Array ( [0] => greece [1] => yanis-varoufakis [2] => economy_jobs [3] => euro_finance )

Varoufakis affirms Greek intention to privatise

Greek Finance Minister Yanis Varoufakis. Athens, 28 January. [Reuters]

Greek Finance Minister Yanis Varoufakis said on Thursday (9 April) that the government was restarting its privatisation programme and was committed to avoiding going into a primary deficit again.

Prime Minister Alexis Tsipras’ government has been opposed to some asset sales but has promised not to cancel completed privatisations, and only review some tenders as part of the terms of a four-month extension of its February bailout programme.

“We are restarting the privatisation process as a programme making rational use of existing public assets,” said Varoufakis, speaking in Paris. “What we are saying is the Greek state does not have the capacity to develop public assets.”

“Beside the list of reforms we need to discuss … appropriate primary surpluses,” he added.

>>Read: Greece pledges to meet all obligations to lenders

Varoufakis explained that Athens wants private-public joint ventures, but that first there had to be a minimum investment commitment on behalf of bidders and secondly the state must retain a stake to ensure there was an income stream to finance pension funds.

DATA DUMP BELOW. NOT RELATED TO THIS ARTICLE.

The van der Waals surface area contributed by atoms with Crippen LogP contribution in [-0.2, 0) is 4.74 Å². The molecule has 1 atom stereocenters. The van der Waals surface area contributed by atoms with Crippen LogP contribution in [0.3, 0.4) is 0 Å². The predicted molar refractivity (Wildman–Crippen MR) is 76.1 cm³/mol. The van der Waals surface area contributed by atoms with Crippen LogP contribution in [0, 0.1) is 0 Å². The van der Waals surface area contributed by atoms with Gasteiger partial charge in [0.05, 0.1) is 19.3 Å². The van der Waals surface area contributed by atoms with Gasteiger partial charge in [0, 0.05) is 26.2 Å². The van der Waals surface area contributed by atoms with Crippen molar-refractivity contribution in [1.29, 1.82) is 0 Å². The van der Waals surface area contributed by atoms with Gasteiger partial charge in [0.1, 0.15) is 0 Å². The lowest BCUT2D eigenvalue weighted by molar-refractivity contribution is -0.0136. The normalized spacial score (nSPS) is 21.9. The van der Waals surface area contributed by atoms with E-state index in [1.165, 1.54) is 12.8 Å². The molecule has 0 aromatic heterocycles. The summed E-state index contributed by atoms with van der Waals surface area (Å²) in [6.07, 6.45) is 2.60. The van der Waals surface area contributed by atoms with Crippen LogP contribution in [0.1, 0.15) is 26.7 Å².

Although he asked that the primary surplus target be reviewed he said the government did not want a primary deficit.

>>Watch: Varoufakis: Greek bailout programme ‘catastrophic’

“We are very keen, and we have been trying to do this, to sit down with our partners and prioritise the reforms and even create bills that we will push through parliament tomorrow … and know what we will do for the next four years, three years, two years, not just in the short term,” Varoufakis said.

“At the very same time we need a fiscal plan that makes sense,” he stated

Referring to the primary budget surplus of 4.5% of GDP in 2016 as foreseen in the bailout programme, Varoufakis commented: “It means continued austerity that is self-defeating because debt rises as a result of a collapse of GDP.”

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